How to Get People to Pay for News

Rupert Murdoch explains, in an interview with his Fox Business Network:

"Simple. You turn them off. They've got to sign on. They give you their credit card number. And that's it. And then you e-mail them and say you're putting the price up or you're taking it down or whatever."

Sounds simple enough. The catch is how to make it easy for readers to pay without feeling like they're paying. The psychological cost of repeatedly taking out your wallet to pay for something you're taught to consider free, like news, is nearly equal to the financial cost of actually paying for it. Take iTunes, for instance. I'm more likely to buy a song if the system has and remembers my credit card information, so that action of purchasing is as simple as clicking on a button that says $0.99. Too much friction drives people away from paying for media.

The trick is, if we're going to ask people to pay for online articles and subscriptions, what's the best way to reduce that friction?

Pew's State of the Media report came up with two strategies I wrote about a few months ago. They are:

1) Microaccounting: Think Hulu, with payments. Microaccounting brings publishers together to create a network. Readers get billed every month for reading X number of articles across various networks. Presumably this conceals the cost of reading and makes users more likely to pay because they're only confronting costs once a month or so rather than confronting a price for each new revelation about the state of health care reform. This is close to the "Hulu for Magazines"* that Steve Brill with Journalism Online is trying to build. Essentially it's a clean way to introduce bundled payments to online journalism.

2) Circulate Bar: Think Hulu, plus Facebook. You enter your demographic information into one gateway page for the rights to view multiple Websites free of cost. So Conde Nast could create a standard welcoming page to ask readers to share demographic information in exchange for a free reading experience. Then Conde sells that aggregated information to its advertisers, who pay premium for display and video ads. I suppose smaller magazines companies like The Atlantic and The New Republic could also band together to create a Circulate Bar for our readers and advertisers.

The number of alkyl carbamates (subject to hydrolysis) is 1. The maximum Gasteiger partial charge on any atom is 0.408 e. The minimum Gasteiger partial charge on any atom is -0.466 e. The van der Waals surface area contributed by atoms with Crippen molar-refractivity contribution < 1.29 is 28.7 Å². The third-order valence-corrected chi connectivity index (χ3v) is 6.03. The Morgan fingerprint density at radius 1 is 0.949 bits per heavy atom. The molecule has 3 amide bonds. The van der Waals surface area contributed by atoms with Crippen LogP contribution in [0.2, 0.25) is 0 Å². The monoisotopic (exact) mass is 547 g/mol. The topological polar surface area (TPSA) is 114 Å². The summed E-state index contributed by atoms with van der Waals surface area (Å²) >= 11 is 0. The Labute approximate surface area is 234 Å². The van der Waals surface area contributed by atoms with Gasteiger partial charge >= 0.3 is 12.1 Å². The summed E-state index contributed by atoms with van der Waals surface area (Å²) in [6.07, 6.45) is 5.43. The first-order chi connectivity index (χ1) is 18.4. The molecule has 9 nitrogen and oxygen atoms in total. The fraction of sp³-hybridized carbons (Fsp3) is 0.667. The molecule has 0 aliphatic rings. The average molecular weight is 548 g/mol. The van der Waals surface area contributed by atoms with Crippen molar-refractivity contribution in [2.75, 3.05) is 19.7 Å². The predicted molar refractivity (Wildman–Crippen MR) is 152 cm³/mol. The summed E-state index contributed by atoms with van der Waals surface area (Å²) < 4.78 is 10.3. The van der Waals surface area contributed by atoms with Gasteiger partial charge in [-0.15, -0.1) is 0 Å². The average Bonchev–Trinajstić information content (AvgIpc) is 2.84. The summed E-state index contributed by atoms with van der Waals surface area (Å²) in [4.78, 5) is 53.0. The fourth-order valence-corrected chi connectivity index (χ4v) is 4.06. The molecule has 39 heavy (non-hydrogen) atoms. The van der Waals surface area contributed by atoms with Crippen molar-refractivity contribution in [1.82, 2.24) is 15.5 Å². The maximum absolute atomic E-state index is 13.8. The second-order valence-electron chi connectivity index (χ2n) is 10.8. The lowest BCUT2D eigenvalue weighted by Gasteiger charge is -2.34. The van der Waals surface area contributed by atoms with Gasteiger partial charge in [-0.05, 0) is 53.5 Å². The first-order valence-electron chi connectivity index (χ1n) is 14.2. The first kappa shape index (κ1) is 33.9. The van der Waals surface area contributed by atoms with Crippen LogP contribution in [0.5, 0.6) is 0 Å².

*Brill's team writes to correct: "We are not aggregating content and posting it on a site. That's not what we are doing.  We are simply creating an e-commerce platform that publishers launch on their own sites to generate revenue from readers." Right on. I didn't mean to suggest that JO was aggregating content on a single page, only that they were building a single platform that would connect readers to multiple media sources, which is similar in spirit to Hulu's project. I thank them for the correction.

Presented by

Derek Thompson is a senior editor at The Atlantic, where he writes about economics, labor markets, and the entertainment business.

Saving the Bees

Honeybees contribute more than $15 billion to the U.S. economy. A short documentary considers how desperate beekeepers are trying to keep their hives alive.

Join the Discussion

After you comment, click Post. If you’re not already logged in you will be asked to log in or register.

blog comments powered by Disqus

Video

How to Cook Spaghetti Squash (and Why)

Cooking for yourself is one of the surest ways to eat well.

Video

Before Tinder, a Tree

Looking for your soulmate? Write a letter to the "Bridegroom's Oak" in Germany.

Video

The Health Benefits of Going Outside

People spend too much time indoors. One solution: ecotherapy.

Video

Where High Tech Meets the 1950s

Why did Green Bank, West Virginia, ban wireless signals? For science.

Video

Yes, Quidditch Is Real

How J.K. Rowling's magical sport spread from Hogwarts to college campuses

Video

Would You Live in a Treehouse?

A treehouse can be an ideal office space, vacation rental, and way of reconnecting with your youth.

More in Business

Just In